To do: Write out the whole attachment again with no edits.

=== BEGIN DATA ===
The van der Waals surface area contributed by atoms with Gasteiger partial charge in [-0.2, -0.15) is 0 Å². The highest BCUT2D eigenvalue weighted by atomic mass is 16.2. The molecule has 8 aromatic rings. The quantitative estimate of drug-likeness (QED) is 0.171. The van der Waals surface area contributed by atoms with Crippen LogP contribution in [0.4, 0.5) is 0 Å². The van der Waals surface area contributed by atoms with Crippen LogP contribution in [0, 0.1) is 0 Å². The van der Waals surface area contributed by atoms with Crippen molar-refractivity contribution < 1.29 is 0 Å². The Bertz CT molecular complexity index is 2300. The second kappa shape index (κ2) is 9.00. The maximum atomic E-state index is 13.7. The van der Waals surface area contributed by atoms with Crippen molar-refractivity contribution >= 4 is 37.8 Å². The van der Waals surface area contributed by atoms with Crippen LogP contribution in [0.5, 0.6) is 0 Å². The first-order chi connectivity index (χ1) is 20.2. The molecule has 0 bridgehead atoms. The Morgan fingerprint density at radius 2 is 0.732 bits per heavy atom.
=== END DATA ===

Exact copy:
The van der Waals surface area contributed by atoms with Gasteiger partial charge in [-0.2, -0.15) is 0 Å². The highest BCUT2D eigenvalue weighted by atomic mass is 16.2. The molecule has 8 aromatic rings. The quantitative estimate of drug-likeness (QED) is 0.171. The van der Waals surface area contributed by atoms with Crippen LogP contribution in [0.4, 0.5) is 0 Å². The van der Waals surface area contributed by atoms with Crippen LogP contribution in [0, 0.1) is 0 Å². The van der Waals surface area contributed by atoms with Crippen molar-refractivity contribution < 1.29 is 0 Å². The Bertz CT molecular complexity index is 2300. The second kappa shape index (κ2) is 9.00. The maximum atomic E-state index is 13.7. The van der Waals surface area contributed by atoms with Crippen molar-refractivity contribution >= 4 is 37.8 Å². The van der Waals surface area contributed by atoms with Crippen LogP contribution in [0.5, 0.6) is 0 Å². The first-order chi connectivity index (χ1) is 20.2. The molecule has 0 bridgehead atoms. The Morgan fingerprint density at radius 2 is 0.732 bits per heavy atom.